Stress is a normal part of life for most of us, but there is a distinct difference between a busy lifestyle with responsibilities and being in a rut, or on the road to exhaustion.
Burnout is a negative feeling that comes when you push yourself too hard or take on too much. It can sneak up on you, when you’re trying your best! Are you overdoing it?
One way you can tell is by physical feelings of fatigue. Whether it’s working out too hard without enough recovery time, or packing your schedule so tight you aren’t getting enough sleep, being tired is one way your body tells you to take things a little easier.
Or, maybe you aren’t even sure if you’re overdoing it, because you’ve been going about things in the same way for so long. Actually, feeling disconnected is another sign of burnout: it’s common to lose enthusiasm for activities when you’re low on energy.
Since stress and burnout can affect your health, if you have any serious questions about your emotional or coping skills, it’s worth a trip to your doctor. For everyday concerns, watch for these signals of burnout—fortunately, you can take steps to prevent it!
Lack of Energy
When you are ambitious, you might expect a lot of yourself, accept extra assignments, or set lofty goals. When you are stressed, you might feel pressured, try too hard, find yourself “juggling too many balls in the air.”
But when you begin to burn out, you might struggle for the energy you need to get through your day, or even your regular tasks. If you find yourself in this situation, try clarifying your priorities, or even reducing your workload.
You can’t always cut a project or extend a work deadline, but often you can reassess your personal endeavors and find some wiggle room for minimizing. It can be helpful to zero in on one rewarding new habit like time management or meditation.
Using professional tools or advice to help you simplify an important area of your life (like health, finance or nutrition) can also make a world of difference.
Loss of Enthusiasm
Psychology Today describes burnout as a state of chronic stress, and mentions that high-achievers are at special risk for developing it. That’s because they are likely to work extra hours, try to impress, get ahead or be the best. Unfortunately, it doesn’t always play out that way.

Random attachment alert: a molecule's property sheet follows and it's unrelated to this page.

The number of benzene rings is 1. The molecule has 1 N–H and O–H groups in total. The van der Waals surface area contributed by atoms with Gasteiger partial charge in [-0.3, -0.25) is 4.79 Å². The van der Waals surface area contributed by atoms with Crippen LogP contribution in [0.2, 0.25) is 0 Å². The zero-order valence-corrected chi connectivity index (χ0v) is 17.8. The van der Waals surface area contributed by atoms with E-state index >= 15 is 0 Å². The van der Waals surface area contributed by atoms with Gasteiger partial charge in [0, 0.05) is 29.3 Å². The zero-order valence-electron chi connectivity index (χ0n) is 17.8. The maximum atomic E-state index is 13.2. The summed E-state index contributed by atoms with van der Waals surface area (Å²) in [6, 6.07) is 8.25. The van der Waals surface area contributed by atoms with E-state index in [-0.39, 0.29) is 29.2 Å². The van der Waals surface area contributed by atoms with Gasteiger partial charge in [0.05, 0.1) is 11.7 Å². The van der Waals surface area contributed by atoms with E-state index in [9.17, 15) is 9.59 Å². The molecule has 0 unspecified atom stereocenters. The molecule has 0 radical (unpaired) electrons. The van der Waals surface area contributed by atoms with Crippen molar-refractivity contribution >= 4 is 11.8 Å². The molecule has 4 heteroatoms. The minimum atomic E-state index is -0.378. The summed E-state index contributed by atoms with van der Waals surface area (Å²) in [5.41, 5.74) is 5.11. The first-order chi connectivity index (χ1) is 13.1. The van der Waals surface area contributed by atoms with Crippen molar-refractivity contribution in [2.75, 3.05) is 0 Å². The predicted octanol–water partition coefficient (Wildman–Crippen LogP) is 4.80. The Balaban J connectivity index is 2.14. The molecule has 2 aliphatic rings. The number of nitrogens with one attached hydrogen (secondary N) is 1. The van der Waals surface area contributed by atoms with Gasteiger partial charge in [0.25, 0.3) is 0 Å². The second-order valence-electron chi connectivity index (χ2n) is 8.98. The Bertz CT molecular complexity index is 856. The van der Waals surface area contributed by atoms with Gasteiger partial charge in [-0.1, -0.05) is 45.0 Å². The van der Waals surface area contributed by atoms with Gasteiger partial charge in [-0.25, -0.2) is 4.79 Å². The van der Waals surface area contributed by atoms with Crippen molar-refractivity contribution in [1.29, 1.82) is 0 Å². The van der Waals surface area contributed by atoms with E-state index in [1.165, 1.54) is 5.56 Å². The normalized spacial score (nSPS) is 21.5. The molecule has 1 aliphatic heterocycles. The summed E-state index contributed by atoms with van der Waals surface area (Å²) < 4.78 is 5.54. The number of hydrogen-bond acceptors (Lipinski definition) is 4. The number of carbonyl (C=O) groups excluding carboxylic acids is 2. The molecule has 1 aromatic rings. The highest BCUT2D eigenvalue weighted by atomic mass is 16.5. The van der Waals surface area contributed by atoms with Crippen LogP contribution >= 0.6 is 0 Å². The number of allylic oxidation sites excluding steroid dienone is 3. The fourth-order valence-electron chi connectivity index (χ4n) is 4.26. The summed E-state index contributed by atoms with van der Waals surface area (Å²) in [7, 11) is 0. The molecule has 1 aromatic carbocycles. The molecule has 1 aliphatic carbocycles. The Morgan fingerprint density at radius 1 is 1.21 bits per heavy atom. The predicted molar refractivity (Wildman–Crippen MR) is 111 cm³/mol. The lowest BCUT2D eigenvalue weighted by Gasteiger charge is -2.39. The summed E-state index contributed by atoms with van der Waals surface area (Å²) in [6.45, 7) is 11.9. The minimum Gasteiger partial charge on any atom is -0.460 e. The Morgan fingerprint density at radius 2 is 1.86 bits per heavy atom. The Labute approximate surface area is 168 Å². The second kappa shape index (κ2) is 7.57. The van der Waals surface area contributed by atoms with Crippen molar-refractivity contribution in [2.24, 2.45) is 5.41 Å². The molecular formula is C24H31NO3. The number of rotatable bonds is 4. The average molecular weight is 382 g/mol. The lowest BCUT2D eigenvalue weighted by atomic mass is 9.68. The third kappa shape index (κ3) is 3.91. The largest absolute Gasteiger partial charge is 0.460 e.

Whether it’s working hard in business or in your personal life, caring for family, health, etc., the risks are the same. We aren’t always directly appreciated or rewarded for our efforts. This can cause feelings of disappointment and loss of enthusiasm when desired outcomes don’t come to pass. One simple prevention strategy is to focus on your own successes. Success breeds enthusiasm.
On the other hand, achievement for achievement’s sake can get boring, too! If you feel yourself becoming disinterested in projects or goals that used to motivate you, try changing an element of your routine or approach. Learn something new, meet a new team member, or focus on a new area, so you can avoid a rut.
Irritability & Pessimism
All of us have bad days from time to time, but if you notice you’re having more bad days, more often, it can be a sign of burnout starting to happen. It makes sense, considering you might already be experiencing the loss of enthusiasm or lack of energy described above. These symptoms aren’t fun to deal with.
Which is why, fun itself is something you can reintroduce into your life if you find yourself increasingly cranky or downhearted. You might be overdoing in one area of your life and severely underdoing it in this area. Lifestyle burnout can be reversed when you add social gatherings and sparkling conversation (if they’re lacking).
Some time in nature is an excellent prescription for emotional or mental burnout. If you tend toward stress, try a breath of fresh air before resorting to another frantic or angry reaction.
Finally, physical overuse is a known cause of irritability, so keep a workout schedule that makes sense for your fitness level and lifestyle. Allow a day between strength training the same muscle groups, alternate heavy and light cardio days, and choose exercise you enjoy to avoid overuse injuries and burnout!